We also announced the objectives of the project through the “Esislam” website that the members of the ACEDI association led by José Luis and Jesús launched with such enthusiasm. Later, I collaborated by contributing content to the aforementioned website and I got involved in the production of a documentary entitled “Ceuta, sanctuary of life” that is available on YouTube.
“His love has impregnated the hearts of those who knew him and the best tribute we can pay him is to water and help the seeds that he sowed during his earthly existence to sprout”
After the hard months of confinement due to the COVID-19 pandemic, we met to show me an existing fountain in the vicinity of the town of Benzú and a place that Jesus called tremendous and incredible: the sacred valley of San José. Jesús was very interested in learning more about the history of this site that I did not know at the time.
It didn’t take long for us to meet up to visit both places together with other friends, such as Alfonso Pérez and Riad Hussein. That valley, as Jesus well announced, impacted me and has become one of my favorite places for meditation and contemplation of nature.
In addition, the San José Valley is connected to the Victoria Fountain, which, according to my research, could correspond to the source of the water of life in which Moses’ fish came back to life. As we obtained more information about this magical and sacred place, we were able to establish that the connection between al-Khidr and the San José Valley was much closer than we could initially suspect.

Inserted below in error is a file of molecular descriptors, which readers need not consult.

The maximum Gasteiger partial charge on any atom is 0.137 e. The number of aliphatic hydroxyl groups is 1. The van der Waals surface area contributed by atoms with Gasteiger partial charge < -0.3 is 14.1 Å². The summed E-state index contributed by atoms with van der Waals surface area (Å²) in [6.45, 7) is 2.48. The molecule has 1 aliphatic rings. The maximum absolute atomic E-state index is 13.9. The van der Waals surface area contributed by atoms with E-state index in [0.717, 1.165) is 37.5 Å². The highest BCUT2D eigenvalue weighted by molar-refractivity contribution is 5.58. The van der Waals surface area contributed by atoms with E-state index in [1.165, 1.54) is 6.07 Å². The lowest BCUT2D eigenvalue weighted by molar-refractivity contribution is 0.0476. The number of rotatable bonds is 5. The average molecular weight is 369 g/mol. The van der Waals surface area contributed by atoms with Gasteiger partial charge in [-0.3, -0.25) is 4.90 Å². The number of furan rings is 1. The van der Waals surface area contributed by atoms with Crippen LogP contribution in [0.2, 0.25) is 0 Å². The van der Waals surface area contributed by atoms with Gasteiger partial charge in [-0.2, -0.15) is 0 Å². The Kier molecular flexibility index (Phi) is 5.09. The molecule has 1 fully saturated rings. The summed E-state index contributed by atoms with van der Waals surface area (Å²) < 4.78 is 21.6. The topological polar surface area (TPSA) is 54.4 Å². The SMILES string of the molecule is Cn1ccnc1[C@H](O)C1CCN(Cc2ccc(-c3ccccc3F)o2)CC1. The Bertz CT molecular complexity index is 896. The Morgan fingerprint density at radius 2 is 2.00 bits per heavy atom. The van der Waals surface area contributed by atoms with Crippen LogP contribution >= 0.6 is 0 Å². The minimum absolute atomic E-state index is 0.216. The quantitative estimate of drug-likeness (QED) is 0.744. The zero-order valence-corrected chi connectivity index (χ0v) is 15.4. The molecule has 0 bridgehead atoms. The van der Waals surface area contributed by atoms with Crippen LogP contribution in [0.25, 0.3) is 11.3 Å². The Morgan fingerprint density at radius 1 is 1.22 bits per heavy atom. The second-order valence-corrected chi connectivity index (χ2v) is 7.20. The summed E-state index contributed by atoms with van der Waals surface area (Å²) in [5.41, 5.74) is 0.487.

The exchanges of views on this site allowed me to appreciate the deep knowledge that Jesus had about Sufism and Islamic spirituality.
Both Jesús and I shared a great interest in the work of the distinguished French thinker Henry Corbin, who dedicated a good part of his life to the study of a world lost to profane minds “located in an intermediate position between the pure intelligible and sensible perception” that Corbin designated “imaginal world” (mundus imaginalis).
Far from what might be thought, great thinkers of Islam such as Ibn Arabi or the Persian Sohravardi defended that this mediator or intermediate world (barzakh) was a full and total reality that corresponded to the Koranic “confluence of the two seas”.
In some medieval Islamic engravings, this place is represented as an island surrounded by the sea with a spring from which the water of life flows and which emerges at the source of a valley to flow into the sea. The tree of life is also represented and on the top of the mountain the nest of the Simurg bird and, above all, a celestial door whose opening is only available for those who possess the “Potesta Clavium” (the power of the keys). ).